Healthcare professionals need pathology

Professionals in all areas of healthcare tell us why they couldn't do their job without high quality, fast pathology services.

Webinar looks to the ‘Future of Healthcare’

The final CCC webinar of 2020 was all about the Future of Healthcare, featuring CEO of Pathology Technology Australia, Mr Dean Whiting. You can watch the video here:

Your chance to ask the experts on cervical cancer this International Pathology Day

To celebrate International Pathology Day on Wednesday 11th November 2020, Pathology Awareness Australia will hold a Q&A session on Facebook Live at 12.30pm AEDT all about cervical cancer. Taking q


As director of the Intensive Care Unit (ICU) at the Royal Melbourne Hospital, Associate Professor Nerina Harley manages the care of over 2,000 critically ill patients each year. These patients are


Professor Peter Colman heads up the Diabetes & Endocrinology Unit at a major metropolitan hospital. This medical specialty examines imbalances of the body’s hormones, and is heavily reliant on p


A mere few minutes can spell the difference between life and death for the patients of Dr Helen Opdam. As a Senior Intensive Care Specialist at the Austin Hospital, she and her team of experts rely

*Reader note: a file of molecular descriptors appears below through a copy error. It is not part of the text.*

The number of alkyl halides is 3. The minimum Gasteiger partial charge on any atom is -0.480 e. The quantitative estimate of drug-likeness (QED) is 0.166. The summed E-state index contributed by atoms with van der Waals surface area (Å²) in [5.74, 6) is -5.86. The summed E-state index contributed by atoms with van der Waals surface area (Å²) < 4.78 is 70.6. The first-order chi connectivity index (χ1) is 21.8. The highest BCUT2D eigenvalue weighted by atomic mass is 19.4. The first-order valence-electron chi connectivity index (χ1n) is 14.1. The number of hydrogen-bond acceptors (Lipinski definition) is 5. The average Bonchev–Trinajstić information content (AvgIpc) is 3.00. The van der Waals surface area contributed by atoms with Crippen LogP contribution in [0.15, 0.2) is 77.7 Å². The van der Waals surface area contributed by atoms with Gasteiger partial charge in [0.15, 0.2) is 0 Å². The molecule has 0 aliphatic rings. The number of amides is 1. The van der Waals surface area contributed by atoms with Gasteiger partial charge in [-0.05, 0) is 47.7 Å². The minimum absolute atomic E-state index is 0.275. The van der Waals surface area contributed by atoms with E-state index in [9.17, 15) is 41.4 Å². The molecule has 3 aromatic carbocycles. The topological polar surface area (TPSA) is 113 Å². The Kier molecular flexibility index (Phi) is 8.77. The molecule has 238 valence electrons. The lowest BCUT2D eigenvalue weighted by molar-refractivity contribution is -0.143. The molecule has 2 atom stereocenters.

An analysis of the economic value of pathology to the Australian healthcare system. Click on one of the boxes below to read more about the report or click on the buttons to get your copy of the report and our Value of Pathology key facts infographic.

1.2 million Australians have diabetes and this is forecast to double by 2030. Pathology tests are integral to prevention programs which can save up to $5,300 per life year.

Patients with chest pain account for around 10 percent of Emergency Department presentations. $167 million per year can be saved by ruling out heart attacks using the most up to date pathology tests.

Pathology testing has underpinned dramatic reductions in deaths from colorectal cancer over the past decade – the 5–year survival rate for metastatic colorectal cancer has risen to 67%.

We’re giving politicians back-stage passes to labs

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Politicians come from all manner of backgrounds. Yet the moment they are elected, they are responsible for how Australia is run, including health policy. So we want them to be fully aware that Australian pathology is a vital part of healthcare. We also need them to know that it is not just rows of beige boxes pumping out results – human skill is required at all levels, from smooth collection, to results interpretation and contacting doctors with urgent results.

That’s why we invite Australian members and senators behind the scenes to visit their local pathology lab and see the life-saving work for themselves.